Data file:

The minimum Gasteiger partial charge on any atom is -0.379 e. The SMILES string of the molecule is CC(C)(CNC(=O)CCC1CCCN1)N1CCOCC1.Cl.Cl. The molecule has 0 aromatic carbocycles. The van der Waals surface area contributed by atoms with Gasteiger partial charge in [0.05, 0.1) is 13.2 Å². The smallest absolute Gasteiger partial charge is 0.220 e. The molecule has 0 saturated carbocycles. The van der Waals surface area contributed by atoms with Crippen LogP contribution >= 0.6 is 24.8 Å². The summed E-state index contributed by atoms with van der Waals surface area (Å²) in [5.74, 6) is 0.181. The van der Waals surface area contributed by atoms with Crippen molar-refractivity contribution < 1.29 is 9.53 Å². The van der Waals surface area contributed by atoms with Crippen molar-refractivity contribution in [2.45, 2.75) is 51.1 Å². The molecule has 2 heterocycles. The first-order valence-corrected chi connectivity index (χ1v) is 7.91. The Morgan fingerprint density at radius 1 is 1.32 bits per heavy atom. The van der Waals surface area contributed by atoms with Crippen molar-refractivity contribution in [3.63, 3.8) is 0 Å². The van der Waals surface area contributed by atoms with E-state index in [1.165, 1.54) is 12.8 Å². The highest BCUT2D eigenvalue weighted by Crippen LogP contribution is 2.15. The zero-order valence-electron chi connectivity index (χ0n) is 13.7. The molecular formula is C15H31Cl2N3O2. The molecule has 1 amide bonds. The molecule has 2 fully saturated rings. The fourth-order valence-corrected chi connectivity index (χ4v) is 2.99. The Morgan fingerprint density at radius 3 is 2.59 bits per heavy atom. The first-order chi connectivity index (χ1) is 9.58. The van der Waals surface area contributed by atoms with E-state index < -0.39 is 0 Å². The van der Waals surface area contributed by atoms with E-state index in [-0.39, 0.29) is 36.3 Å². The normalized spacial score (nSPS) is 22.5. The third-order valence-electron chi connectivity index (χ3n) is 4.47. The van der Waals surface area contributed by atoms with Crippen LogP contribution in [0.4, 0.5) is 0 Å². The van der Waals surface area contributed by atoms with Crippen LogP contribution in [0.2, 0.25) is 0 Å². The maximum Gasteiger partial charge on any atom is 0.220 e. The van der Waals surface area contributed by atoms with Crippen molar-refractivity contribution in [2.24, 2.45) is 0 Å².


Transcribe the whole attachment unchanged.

The minimum Gasteiger partial charge on any atom is -0.379 e. The SMILES string of the molecule is CC(C)(CNC(=O)CCC1CCCN1)N1CCOCC1.Cl.Cl. The molecule has 0 aromatic carbocycles. The van der Waals surface area contributed by atoms with Gasteiger partial charge in [0.05, 0.1) is 13.2 Å². The smallest absolute Gasteiger partial charge is 0.220 e. The molecule has 0 saturated carbocycles. The van der Waals surface area contributed by atoms with Crippen LogP contribution >= 0.6 is 24.8 Å². The summed E-state index contributed by atoms with van der Waals surface area (Å²) in [5.74, 6) is 0.181. The van der Waals surface area contributed by atoms with Crippen molar-refractivity contribution < 1.29 is 9.53 Å². The van der Waals surface area contributed by atoms with Crippen molar-refractivity contribution in [2.45, 2.75) is 51.1 Å². The molecule has 2 heterocycles. The first-order valence-corrected chi connectivity index (χ1v) is 7.91. The Morgan fingerprint density at radius 1 is 1.32 bits per heavy atom. The van der Waals surface area contributed by atoms with Crippen molar-refractivity contribution in [3.63, 3.8) is 0 Å². The van der Waals surface area contributed by atoms with E-state index in [1.165, 1.54) is 12.8 Å². The highest BCUT2D eigenvalue weighted by Crippen LogP contribution is 2.15. The zero-order valence-electron chi connectivity index (χ0n) is 13.7. The molecular formula is C15H31Cl2N3O2. The molecule has 1 amide bonds. The molecule has 2 fully saturated rings. The fourth-order valence-corrected chi connectivity index (χ4v) is 2.99. The Morgan fingerprint density at radius 3 is 2.59 bits per heavy atom. The first-order chi connectivity index (χ1) is 9.58. The van der Waals surface area contributed by atoms with E-state index < -0.39 is 0 Å². The van der Waals surface area contributed by atoms with E-state index in [-0.39, 0.29) is 36.3 Å². The normalized spacial score (nSPS) is 22.5. The third-order valence-electron chi connectivity index (χ3n) is 4.47. The van der Waals surface area contributed by atoms with Crippen LogP contribution in [0.4, 0.5) is 0 Å². The van der Waals surface area contributed by atoms with Crippen LogP contribution in [0.2, 0.25) is 0 Å². The maximum Gasteiger partial charge on any atom is 0.220 e. The van der Waals surface area contributed by atoms with Crippen molar-refractivity contribution in [2.24, 2.45) is 0 Å².